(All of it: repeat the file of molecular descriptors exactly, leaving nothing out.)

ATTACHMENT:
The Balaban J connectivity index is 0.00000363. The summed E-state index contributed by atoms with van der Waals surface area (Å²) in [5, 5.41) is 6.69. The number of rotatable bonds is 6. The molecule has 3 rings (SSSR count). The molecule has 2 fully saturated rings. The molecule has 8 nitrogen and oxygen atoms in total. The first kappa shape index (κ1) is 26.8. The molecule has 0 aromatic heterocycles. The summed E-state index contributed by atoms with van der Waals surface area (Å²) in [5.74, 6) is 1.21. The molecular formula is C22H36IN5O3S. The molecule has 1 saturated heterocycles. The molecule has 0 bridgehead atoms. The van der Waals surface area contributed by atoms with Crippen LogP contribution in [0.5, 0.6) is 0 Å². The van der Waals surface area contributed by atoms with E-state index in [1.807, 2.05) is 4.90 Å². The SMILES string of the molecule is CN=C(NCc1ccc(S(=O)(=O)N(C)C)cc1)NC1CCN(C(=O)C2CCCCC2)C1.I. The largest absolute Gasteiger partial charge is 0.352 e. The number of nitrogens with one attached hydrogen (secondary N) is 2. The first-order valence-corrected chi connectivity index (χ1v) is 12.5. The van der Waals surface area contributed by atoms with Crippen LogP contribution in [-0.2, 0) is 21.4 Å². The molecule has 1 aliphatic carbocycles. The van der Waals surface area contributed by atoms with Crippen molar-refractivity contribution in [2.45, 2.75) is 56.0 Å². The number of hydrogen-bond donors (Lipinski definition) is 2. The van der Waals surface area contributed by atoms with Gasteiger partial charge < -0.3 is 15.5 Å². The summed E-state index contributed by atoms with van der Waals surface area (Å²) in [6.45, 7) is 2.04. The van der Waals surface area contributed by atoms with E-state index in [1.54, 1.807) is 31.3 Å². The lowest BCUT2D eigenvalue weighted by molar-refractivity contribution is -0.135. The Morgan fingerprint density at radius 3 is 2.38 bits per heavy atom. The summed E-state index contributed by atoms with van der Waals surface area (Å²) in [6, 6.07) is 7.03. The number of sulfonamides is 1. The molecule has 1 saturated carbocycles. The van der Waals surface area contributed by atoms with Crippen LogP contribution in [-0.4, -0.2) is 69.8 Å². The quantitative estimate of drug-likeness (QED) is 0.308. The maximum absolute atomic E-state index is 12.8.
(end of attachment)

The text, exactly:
The Balaban J connectivity index is 0.00000363. The summed E-state index contributed by atoms with van der Waals surface area (Å²) in [5, 5.41) is 6.69. The number of rotatable bonds is 6. The molecule has 3 rings (SSSR count). The molecule has 2 fully saturated rings. The molecule has 8 nitrogen and oxygen atoms in total. The first kappa shape index (κ1) is 26.8. The molecule has 0 aromatic heterocycles. The summed E-state index contributed by atoms with van der Waals surface area (Å²) in [5.74, 6) is 1.21. The molecular formula is C22H36IN5O3S. The molecule has 1 saturated heterocycles. The molecule has 0 bridgehead atoms. The van der Waals surface area contributed by atoms with Crippen LogP contribution in [0.5, 0.6) is 0 Å². The van der Waals surface area contributed by atoms with E-state index in [1.807, 2.05) is 4.90 Å². The SMILES string of the molecule is CN=C(NCc1ccc(S(=O)(=O)N(C)C)cc1)NC1CCN(C(=O)C2CCCCC2)C1.I. The largest absolute Gasteiger partial charge is 0.352 e. The number of nitrogens with one attached hydrogen (secondary N) is 2. The first-order valence-corrected chi connectivity index (χ1v) is 12.5. The van der Waals surface area contributed by atoms with Crippen LogP contribution in [-0.2, 0) is 21.4 Å². The molecule has 1 aliphatic carbocycles. The van der Waals surface area contributed by atoms with Crippen molar-refractivity contribution in [2.45, 2.75) is 56.0 Å². The number of hydrogen-bond donors (Lipinski definition) is 2. The van der Waals surface area contributed by atoms with Gasteiger partial charge < -0.3 is 15.5 Å². The summed E-state index contributed by atoms with van der Waals surface area (Å²) in [6.45, 7) is 2.04. The van der Waals surface area contributed by atoms with E-state index in [1.54, 1.807) is 31.3 Å². The lowest BCUT2D eigenvalue weighted by molar-refractivity contribution is -0.135. The Morgan fingerprint density at radius 3 is 2.38 bits per heavy atom. The summed E-state index contributed by atoms with van der Waals surface area (Å²) in [6, 6.07) is 7.03. The number of sulfonamides is 1. The molecule has 1 saturated carbocycles. The van der Waals surface area contributed by atoms with Crippen LogP contribution in [-0.4, -0.2) is 69.8 Å². The quantitative estimate of drug-likeness (QED) is 0.308. The maximum absolute atomic E-state index is 12.8.